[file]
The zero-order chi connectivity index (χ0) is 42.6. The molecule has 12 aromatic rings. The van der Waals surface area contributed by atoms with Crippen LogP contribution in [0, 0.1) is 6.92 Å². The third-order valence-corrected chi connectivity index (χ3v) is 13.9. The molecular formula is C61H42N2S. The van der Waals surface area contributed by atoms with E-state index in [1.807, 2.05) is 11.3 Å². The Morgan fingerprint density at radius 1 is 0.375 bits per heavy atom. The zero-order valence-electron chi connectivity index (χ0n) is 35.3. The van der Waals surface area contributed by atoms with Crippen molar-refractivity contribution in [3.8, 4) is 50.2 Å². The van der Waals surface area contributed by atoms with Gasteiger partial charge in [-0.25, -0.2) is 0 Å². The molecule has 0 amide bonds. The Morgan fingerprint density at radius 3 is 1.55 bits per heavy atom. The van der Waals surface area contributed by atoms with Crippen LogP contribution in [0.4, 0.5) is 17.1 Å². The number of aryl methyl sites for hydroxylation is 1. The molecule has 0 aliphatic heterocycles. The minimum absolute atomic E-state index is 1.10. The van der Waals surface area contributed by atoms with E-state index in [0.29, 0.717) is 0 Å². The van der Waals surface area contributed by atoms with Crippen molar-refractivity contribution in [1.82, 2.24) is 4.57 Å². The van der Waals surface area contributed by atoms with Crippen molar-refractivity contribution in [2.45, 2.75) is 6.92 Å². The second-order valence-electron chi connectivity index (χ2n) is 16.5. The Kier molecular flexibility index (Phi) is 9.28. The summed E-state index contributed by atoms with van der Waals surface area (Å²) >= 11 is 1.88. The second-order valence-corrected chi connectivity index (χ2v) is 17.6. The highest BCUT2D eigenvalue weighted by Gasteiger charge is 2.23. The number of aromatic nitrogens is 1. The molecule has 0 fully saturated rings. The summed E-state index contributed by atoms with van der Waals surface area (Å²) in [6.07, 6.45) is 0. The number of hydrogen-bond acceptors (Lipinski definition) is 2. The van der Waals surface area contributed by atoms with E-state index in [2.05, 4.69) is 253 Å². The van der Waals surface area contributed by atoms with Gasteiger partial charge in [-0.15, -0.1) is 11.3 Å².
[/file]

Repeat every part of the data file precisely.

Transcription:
The zero-order chi connectivity index (χ0) is 42.6. The molecule has 12 aromatic rings. The van der Waals surface area contributed by atoms with Crippen LogP contribution in [0, 0.1) is 6.92 Å². The third-order valence-corrected chi connectivity index (χ3v) is 13.9. The molecular formula is C61H42N2S. The van der Waals surface area contributed by atoms with E-state index in [1.807, 2.05) is 11.3 Å². The Morgan fingerprint density at radius 1 is 0.375 bits per heavy atom. The zero-order valence-electron chi connectivity index (χ0n) is 35.3. The van der Waals surface area contributed by atoms with Crippen molar-refractivity contribution in [3.8, 4) is 50.2 Å². The van der Waals surface area contributed by atoms with Gasteiger partial charge in [-0.25, -0.2) is 0 Å². The molecule has 0 amide bonds. The Morgan fingerprint density at radius 3 is 1.55 bits per heavy atom. The van der Waals surface area contributed by atoms with Crippen LogP contribution in [0.4, 0.5) is 17.1 Å². The number of aryl methyl sites for hydroxylation is 1. The molecule has 0 aliphatic heterocycles. The minimum absolute atomic E-state index is 1.10. The van der Waals surface area contributed by atoms with E-state index in [0.29, 0.717) is 0 Å². The van der Waals surface area contributed by atoms with Crippen molar-refractivity contribution in [1.82, 2.24) is 4.57 Å². The van der Waals surface area contributed by atoms with Crippen molar-refractivity contribution in [2.45, 2.75) is 6.92 Å². The second-order valence-electron chi connectivity index (χ2n) is 16.5. The Kier molecular flexibility index (Phi) is 9.28. The summed E-state index contributed by atoms with van der Waals surface area (Å²) >= 11 is 1.88. The second-order valence-corrected chi connectivity index (χ2v) is 17.6. The highest BCUT2D eigenvalue weighted by Gasteiger charge is 2.23. The number of aromatic nitrogens is 1. The molecule has 0 fully saturated rings. The summed E-state index contributed by atoms with van der Waals surface area (Å²) in [6.07, 6.45) is 0. The number of hydrogen-bond acceptors (Lipinski definition) is 2. The van der Waals surface area contributed by atoms with E-state index in [2.05, 4.69) is 253 Å². The van der Waals surface area contributed by atoms with Gasteiger partial charge in [-0.15, -0.1) is 11.3 Å².